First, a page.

Gertrude Belle Elion
Who would have expected genius from Gert?
That name so squat, dull as soap,
the face (some would say) likewise,
even the Belle couldn’t help. She never married.
Daughter of a dentist in the Bronx
admitted free to Hunter College with the other girls,
she missed the slot for nursing school,
was denied a graduate assistantship.
A lab tech’s hands thrust deep
into assays and poisons, dark steams
and cold glove boxes. An academic mind
formed microscopic military strategies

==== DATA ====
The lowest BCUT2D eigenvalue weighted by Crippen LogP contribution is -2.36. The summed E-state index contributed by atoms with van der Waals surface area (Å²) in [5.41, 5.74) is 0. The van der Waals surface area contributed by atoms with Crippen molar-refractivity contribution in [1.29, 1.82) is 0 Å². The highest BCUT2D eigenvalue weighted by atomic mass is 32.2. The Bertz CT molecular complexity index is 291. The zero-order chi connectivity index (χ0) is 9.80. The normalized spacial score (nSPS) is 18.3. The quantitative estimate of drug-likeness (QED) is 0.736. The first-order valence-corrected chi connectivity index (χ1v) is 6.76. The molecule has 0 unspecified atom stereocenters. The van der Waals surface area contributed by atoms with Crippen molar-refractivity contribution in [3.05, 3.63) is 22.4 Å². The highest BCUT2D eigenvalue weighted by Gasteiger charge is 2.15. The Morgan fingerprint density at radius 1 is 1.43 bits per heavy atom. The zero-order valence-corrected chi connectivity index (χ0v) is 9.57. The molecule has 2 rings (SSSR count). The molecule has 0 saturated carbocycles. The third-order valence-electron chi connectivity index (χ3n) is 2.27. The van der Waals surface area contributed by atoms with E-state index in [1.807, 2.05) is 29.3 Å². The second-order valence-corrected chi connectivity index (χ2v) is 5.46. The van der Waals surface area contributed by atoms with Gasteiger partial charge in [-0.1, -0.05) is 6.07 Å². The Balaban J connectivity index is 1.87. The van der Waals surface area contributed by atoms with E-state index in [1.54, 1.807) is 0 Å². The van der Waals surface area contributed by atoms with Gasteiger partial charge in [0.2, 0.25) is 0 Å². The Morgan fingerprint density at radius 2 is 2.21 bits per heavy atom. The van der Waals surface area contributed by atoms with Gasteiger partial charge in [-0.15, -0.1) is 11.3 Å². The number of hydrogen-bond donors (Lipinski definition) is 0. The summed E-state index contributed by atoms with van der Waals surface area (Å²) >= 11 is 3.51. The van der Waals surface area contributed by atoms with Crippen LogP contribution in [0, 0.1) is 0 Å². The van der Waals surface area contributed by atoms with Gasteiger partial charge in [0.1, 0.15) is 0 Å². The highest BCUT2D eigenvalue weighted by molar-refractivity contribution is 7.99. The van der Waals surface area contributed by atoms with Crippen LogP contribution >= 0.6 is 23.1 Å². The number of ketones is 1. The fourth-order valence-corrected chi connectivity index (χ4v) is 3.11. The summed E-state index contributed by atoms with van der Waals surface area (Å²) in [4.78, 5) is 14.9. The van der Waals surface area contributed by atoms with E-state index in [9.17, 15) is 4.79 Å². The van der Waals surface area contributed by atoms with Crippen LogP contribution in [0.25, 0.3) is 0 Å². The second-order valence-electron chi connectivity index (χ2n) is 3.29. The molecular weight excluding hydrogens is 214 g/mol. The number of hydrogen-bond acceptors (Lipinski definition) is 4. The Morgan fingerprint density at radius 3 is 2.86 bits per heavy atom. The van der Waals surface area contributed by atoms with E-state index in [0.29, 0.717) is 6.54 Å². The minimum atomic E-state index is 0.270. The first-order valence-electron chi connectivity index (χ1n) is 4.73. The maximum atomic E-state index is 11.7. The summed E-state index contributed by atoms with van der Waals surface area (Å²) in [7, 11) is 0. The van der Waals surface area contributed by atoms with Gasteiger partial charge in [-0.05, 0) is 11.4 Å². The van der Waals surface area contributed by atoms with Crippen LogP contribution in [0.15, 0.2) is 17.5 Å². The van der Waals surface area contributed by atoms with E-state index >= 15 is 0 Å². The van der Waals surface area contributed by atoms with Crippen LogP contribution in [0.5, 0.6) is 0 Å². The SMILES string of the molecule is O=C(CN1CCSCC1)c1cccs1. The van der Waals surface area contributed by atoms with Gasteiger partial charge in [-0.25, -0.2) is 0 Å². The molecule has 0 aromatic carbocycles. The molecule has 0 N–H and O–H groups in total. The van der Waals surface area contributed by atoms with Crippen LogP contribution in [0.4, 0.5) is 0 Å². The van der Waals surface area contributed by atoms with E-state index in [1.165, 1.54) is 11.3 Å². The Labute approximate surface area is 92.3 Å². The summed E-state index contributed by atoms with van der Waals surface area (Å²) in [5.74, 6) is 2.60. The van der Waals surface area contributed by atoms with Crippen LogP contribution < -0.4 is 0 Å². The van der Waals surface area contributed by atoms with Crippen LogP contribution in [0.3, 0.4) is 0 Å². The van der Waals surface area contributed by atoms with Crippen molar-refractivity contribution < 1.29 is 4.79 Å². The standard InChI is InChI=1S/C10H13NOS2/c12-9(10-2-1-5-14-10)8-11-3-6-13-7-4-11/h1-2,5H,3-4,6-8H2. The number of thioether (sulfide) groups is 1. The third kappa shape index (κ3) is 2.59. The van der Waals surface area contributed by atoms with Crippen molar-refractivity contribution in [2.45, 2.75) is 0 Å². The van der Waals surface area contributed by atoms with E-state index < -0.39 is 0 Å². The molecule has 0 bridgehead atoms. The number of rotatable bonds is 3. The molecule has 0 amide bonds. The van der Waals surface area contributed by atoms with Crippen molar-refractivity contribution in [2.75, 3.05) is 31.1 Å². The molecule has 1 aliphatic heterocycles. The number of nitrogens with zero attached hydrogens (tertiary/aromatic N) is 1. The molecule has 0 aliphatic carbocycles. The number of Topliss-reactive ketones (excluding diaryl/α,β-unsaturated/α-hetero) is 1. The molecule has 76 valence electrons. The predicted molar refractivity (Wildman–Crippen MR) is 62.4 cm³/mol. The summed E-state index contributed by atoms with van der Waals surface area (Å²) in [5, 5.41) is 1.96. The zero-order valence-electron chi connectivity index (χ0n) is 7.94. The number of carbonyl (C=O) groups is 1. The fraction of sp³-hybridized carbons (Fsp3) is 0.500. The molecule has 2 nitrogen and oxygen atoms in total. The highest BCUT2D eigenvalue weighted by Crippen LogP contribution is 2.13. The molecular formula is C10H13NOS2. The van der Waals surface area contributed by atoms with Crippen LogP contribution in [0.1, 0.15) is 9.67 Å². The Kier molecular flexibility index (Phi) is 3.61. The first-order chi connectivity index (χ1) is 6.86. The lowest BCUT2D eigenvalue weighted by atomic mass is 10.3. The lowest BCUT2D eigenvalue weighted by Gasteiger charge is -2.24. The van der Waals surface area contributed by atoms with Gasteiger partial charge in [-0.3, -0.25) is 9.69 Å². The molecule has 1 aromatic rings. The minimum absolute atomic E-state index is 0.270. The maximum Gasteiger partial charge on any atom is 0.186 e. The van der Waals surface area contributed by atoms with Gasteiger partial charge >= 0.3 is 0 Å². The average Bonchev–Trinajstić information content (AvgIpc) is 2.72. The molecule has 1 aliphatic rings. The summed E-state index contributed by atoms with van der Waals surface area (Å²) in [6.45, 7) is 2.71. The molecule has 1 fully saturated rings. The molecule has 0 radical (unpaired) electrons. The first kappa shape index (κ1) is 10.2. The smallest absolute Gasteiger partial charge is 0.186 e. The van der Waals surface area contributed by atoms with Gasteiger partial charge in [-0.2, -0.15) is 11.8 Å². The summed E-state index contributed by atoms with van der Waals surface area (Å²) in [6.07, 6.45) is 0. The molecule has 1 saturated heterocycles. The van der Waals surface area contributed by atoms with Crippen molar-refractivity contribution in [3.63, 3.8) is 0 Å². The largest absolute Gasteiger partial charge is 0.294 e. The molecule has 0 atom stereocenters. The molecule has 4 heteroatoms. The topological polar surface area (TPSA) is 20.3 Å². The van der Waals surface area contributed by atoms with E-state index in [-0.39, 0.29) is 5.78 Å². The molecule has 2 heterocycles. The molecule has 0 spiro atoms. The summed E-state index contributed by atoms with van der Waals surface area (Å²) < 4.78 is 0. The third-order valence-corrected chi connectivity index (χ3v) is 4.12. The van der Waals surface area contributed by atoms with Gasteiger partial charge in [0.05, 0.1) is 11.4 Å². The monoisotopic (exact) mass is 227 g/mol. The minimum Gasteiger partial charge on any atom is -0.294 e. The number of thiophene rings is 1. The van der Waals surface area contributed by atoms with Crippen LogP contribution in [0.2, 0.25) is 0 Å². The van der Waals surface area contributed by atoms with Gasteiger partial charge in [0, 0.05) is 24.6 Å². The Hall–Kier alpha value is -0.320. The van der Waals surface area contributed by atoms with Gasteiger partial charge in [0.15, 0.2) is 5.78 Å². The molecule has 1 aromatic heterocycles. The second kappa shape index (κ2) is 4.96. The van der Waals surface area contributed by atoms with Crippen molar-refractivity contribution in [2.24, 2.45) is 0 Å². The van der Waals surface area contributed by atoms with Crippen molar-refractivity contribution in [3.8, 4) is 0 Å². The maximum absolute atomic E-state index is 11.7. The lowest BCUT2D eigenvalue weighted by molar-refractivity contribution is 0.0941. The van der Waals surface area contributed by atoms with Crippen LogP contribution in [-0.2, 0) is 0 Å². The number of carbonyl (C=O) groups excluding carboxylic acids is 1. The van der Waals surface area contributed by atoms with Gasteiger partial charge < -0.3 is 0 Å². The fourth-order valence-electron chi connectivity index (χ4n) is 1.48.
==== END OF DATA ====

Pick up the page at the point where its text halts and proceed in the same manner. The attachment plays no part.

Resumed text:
to kill the enemy, spare the civilians.
An upper-class Jewish suburban life:
opera, vacations, playing with nephews and nieces.
She never had children. Between everything
was work. She was Dr. Hitchings’ assistant.
HIV pushed back, pathogens held at bay,
liver transplants thriving. What did she see
as she dressed for work each day,
combed the curls, fastened the brooch?
Was she a role model? Was she happy?
In 1989, New York Polytechnic gave Gertrude Elion
an honorary Ph.D. It came a year
after the Nobel.